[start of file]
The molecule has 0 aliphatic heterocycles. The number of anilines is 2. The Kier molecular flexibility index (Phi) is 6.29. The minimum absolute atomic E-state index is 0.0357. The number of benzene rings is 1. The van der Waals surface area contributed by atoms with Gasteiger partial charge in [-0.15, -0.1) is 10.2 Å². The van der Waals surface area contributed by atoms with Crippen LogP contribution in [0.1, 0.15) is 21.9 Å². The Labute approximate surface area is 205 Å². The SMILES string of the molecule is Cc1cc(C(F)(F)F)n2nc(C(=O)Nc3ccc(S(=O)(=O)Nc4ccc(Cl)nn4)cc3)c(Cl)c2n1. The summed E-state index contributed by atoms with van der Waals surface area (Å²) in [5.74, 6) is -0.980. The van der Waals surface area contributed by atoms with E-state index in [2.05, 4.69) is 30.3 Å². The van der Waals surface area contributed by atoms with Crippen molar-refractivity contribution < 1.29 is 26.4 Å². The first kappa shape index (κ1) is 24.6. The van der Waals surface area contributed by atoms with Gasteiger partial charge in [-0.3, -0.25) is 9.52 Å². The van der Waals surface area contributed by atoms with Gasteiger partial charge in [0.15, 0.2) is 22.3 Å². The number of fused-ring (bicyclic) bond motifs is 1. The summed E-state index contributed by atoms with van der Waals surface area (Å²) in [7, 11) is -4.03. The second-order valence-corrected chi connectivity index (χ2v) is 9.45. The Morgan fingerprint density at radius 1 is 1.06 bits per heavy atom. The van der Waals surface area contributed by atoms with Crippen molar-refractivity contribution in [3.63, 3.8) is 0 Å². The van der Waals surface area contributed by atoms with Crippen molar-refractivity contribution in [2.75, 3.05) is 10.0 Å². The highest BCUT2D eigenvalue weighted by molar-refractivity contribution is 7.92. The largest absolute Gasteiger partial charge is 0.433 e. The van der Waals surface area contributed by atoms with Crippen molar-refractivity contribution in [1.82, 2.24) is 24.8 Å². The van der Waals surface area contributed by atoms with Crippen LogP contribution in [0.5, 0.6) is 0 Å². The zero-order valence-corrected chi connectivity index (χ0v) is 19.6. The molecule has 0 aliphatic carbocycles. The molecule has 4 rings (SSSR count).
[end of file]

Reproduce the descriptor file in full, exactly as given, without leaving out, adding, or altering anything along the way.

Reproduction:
The molecule has 0 aliphatic heterocycles. The number of anilines is 2. The Kier molecular flexibility index (Phi) is 6.29. The minimum absolute atomic E-state index is 0.0357. The number of benzene rings is 1. The van der Waals surface area contributed by atoms with Gasteiger partial charge in [-0.15, -0.1) is 10.2 Å². The van der Waals surface area contributed by atoms with Crippen LogP contribution in [0.1, 0.15) is 21.9 Å². The Labute approximate surface area is 205 Å². The SMILES string of the molecule is Cc1cc(C(F)(F)F)n2nc(C(=O)Nc3ccc(S(=O)(=O)Nc4ccc(Cl)nn4)cc3)c(Cl)c2n1. The summed E-state index contributed by atoms with van der Waals surface area (Å²) in [5.74, 6) is -0.980. The van der Waals surface area contributed by atoms with E-state index in [2.05, 4.69) is 30.3 Å². The van der Waals surface area contributed by atoms with Crippen molar-refractivity contribution < 1.29 is 26.4 Å². The first kappa shape index (κ1) is 24.6. The van der Waals surface area contributed by atoms with Gasteiger partial charge in [-0.3, -0.25) is 9.52 Å². The van der Waals surface area contributed by atoms with Gasteiger partial charge in [0.15, 0.2) is 22.3 Å². The number of fused-ring (bicyclic) bond motifs is 1. The summed E-state index contributed by atoms with van der Waals surface area (Å²) in [7, 11) is -4.03. The second-order valence-corrected chi connectivity index (χ2v) is 9.45. The Morgan fingerprint density at radius 1 is 1.06 bits per heavy atom. The van der Waals surface area contributed by atoms with Crippen molar-refractivity contribution in [3.63, 3.8) is 0 Å². The van der Waals surface area contributed by atoms with Crippen molar-refractivity contribution in [2.75, 3.05) is 10.0 Å². The highest BCUT2D eigenvalue weighted by molar-refractivity contribution is 7.92. The largest absolute Gasteiger partial charge is 0.433 e. The van der Waals surface area contributed by atoms with Crippen molar-refractivity contribution in [1.82, 2.24) is 24.8 Å². The van der Waals surface area contributed by atoms with Crippen LogP contribution in [0.5, 0.6) is 0 Å². The zero-order valence-corrected chi connectivity index (χ0v) is 19.6. The molecule has 0 aliphatic carbocycles. The molecule has 4 rings (SSSR count).